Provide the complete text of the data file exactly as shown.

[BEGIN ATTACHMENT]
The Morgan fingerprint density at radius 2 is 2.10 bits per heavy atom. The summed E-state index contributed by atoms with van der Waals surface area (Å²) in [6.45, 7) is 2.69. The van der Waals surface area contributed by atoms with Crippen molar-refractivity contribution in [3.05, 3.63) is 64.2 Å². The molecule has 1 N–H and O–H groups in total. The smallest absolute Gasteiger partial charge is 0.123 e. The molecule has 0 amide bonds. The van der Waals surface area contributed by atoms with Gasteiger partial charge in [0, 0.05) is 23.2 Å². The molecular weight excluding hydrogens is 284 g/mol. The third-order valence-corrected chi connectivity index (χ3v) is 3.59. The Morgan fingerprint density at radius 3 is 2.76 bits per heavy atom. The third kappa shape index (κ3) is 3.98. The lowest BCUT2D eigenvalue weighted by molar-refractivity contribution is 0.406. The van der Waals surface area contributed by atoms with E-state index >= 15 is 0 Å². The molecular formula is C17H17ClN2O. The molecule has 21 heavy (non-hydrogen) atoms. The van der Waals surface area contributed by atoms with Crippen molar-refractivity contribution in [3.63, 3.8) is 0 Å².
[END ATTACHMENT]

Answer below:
The Morgan fingerprint density at radius 2 is 2.10 bits per heavy atom. The summed E-state index contributed by atoms with van der Waals surface area (Å²) in [6.45, 7) is 2.69. The van der Waals surface area contributed by atoms with Crippen molar-refractivity contribution in [3.05, 3.63) is 64.2 Å². The molecule has 1 N–H and O–H groups in total. The smallest absolute Gasteiger partial charge is 0.123 e. The molecule has 0 amide bonds. The van der Waals surface area contributed by atoms with Gasteiger partial charge in [0, 0.05) is 23.2 Å². The molecular weight excluding hydrogens is 284 g/mol. The third-order valence-corrected chi connectivity index (χ3v) is 3.59. The Morgan fingerprint density at radius 3 is 2.76 bits per heavy atom. The third kappa shape index (κ3) is 3.98. The lowest BCUT2D eigenvalue weighted by molar-refractivity contribution is 0.406. The van der Waals surface area contributed by atoms with E-state index >= 15 is 0 Å². The molecular formula is C17H17ClN2O. The molecule has 21 heavy (non-hydrogen) atoms. The van der Waals surface area contributed by atoms with Crippen molar-refractivity contribution in [3.63, 3.8) is 0 Å².